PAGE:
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Fats and lipids are composed of carbon, hydrogen and oxygen. Both esters form different structures at different room temperatures.

Now fats and lipids are generally insoluble in polar solvents(water) and soluble in organic solvents(hexane, ether).

If this happens to be true, why should the actions of hydrolysis(chemical breakdown of a substance with the use of water) breakdown fat into fatty acid and glycerol?

Just like the enzyme lipase, uses hydrolysis to breakdown fats. Why should a polar solvent dissolve fat?

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    $\begingroup$ "Insoluble" doesn't mean "has zero solubility", it means "it's solubility is low or very low". $\endgroup$ – Mithoron Apr 6 '18 at 0:25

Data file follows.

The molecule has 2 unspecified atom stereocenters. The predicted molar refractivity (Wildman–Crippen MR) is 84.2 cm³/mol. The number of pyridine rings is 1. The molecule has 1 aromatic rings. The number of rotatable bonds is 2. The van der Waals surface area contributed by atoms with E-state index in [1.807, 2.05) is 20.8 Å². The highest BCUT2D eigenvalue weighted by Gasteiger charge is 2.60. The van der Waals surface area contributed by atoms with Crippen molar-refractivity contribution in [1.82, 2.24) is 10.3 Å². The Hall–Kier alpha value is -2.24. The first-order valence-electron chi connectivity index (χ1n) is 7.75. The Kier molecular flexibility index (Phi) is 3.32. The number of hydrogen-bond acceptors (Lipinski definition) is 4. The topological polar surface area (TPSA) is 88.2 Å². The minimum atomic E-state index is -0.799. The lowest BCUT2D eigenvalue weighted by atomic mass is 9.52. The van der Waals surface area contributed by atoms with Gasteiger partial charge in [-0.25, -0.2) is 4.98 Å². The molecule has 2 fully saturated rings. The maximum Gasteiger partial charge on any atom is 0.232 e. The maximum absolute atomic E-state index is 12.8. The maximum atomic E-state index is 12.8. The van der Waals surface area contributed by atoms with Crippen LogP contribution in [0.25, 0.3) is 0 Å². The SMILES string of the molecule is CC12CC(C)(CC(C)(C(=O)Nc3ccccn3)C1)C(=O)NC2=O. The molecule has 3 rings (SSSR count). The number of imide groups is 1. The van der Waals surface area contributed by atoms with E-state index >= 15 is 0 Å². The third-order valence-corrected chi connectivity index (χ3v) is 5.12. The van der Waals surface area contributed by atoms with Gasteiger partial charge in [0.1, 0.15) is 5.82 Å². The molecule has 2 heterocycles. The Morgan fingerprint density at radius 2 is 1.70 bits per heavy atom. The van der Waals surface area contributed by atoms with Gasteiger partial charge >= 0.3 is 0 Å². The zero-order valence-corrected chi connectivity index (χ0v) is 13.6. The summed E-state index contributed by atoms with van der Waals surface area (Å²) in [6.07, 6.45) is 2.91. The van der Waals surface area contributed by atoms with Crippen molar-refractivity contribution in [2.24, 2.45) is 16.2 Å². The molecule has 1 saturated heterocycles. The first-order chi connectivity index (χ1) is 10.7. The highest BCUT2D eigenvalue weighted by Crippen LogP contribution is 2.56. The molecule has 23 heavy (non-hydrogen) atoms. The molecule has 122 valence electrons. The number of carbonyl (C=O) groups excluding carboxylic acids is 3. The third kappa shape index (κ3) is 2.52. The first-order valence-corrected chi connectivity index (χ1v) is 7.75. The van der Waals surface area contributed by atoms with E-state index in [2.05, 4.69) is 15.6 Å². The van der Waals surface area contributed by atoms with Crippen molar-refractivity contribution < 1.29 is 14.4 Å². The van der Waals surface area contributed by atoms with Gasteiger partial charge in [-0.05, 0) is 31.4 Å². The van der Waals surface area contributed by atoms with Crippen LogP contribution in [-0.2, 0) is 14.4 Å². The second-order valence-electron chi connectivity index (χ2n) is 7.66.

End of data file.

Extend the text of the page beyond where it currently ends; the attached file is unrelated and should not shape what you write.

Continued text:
• $\begingroup$ I suggest a subtle rethink here. Fats are not hydrolysed to fatty acids (long chain carboxylic acids) and glycerol ; triglycerides are. Fats tend to be solids; heavier homologues of the corresponding hydrocarbon oils. $\endgroup$ – Beerhunter Apr 7 '18 at 20:34
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Lipase enzyme breaks down fats into fatty acids and glycerol, and water is essential for enzyme action/activation.

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